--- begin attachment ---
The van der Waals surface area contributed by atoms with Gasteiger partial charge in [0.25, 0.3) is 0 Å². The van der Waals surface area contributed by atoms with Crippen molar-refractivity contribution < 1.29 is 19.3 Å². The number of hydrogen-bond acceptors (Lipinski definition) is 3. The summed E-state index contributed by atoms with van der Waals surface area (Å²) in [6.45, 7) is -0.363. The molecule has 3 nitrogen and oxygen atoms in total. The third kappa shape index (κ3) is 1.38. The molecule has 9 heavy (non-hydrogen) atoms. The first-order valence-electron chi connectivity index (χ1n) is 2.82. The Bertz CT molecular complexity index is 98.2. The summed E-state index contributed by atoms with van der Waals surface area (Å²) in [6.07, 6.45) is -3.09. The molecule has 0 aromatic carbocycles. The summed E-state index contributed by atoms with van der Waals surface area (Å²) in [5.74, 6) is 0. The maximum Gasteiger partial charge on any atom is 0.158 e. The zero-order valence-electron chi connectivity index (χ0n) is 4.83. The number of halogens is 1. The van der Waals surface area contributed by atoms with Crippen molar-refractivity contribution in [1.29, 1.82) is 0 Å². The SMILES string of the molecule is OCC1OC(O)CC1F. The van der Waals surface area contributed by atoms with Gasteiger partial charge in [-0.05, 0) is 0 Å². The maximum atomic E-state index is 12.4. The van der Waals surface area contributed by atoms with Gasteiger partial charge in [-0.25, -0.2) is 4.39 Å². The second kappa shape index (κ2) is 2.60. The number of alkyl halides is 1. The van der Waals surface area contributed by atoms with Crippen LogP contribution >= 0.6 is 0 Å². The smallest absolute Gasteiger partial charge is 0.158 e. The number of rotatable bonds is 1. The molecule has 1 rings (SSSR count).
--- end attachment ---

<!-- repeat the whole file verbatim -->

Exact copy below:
The van der Waals surface area contributed by atoms with Gasteiger partial charge in [0.25, 0.3) is 0 Å². The van der Waals surface area contributed by atoms with Crippen molar-refractivity contribution < 1.29 is 19.3 Å². The number of hydrogen-bond acceptors (Lipinski definition) is 3. The summed E-state index contributed by atoms with van der Waals surface area (Å²) in [6.45, 7) is -0.363. The molecule has 3 nitrogen and oxygen atoms in total. The third kappa shape index (κ3) is 1.38. The molecule has 9 heavy (non-hydrogen) atoms. The first-order valence-electron chi connectivity index (χ1n) is 2.82. The Bertz CT molecular complexity index is 98.2. The summed E-state index contributed by atoms with van der Waals surface area (Å²) in [6.07, 6.45) is -3.09. The molecule has 0 aromatic carbocycles. The summed E-state index contributed by atoms with van der Waals surface area (Å²) in [5.74, 6) is 0. The maximum Gasteiger partial charge on any atom is 0.158 e. The zero-order valence-electron chi connectivity index (χ0n) is 4.83. The number of halogens is 1. The van der Waals surface area contributed by atoms with Crippen molar-refractivity contribution in [1.29, 1.82) is 0 Å². The SMILES string of the molecule is OCC1OC(O)CC1F. The van der Waals surface area contributed by atoms with Gasteiger partial charge in [-0.05, 0) is 0 Å². The maximum atomic E-state index is 12.4. The van der Waals surface area contributed by atoms with Gasteiger partial charge in [-0.25, -0.2) is 4.39 Å². The second kappa shape index (κ2) is 2.60. The number of alkyl halides is 1. The van der Waals surface area contributed by atoms with Crippen LogP contribution >= 0.6 is 0 Å². The smallest absolute Gasteiger partial charge is 0.158 e. The number of rotatable bonds is 1. The molecule has 1 rings (SSSR count).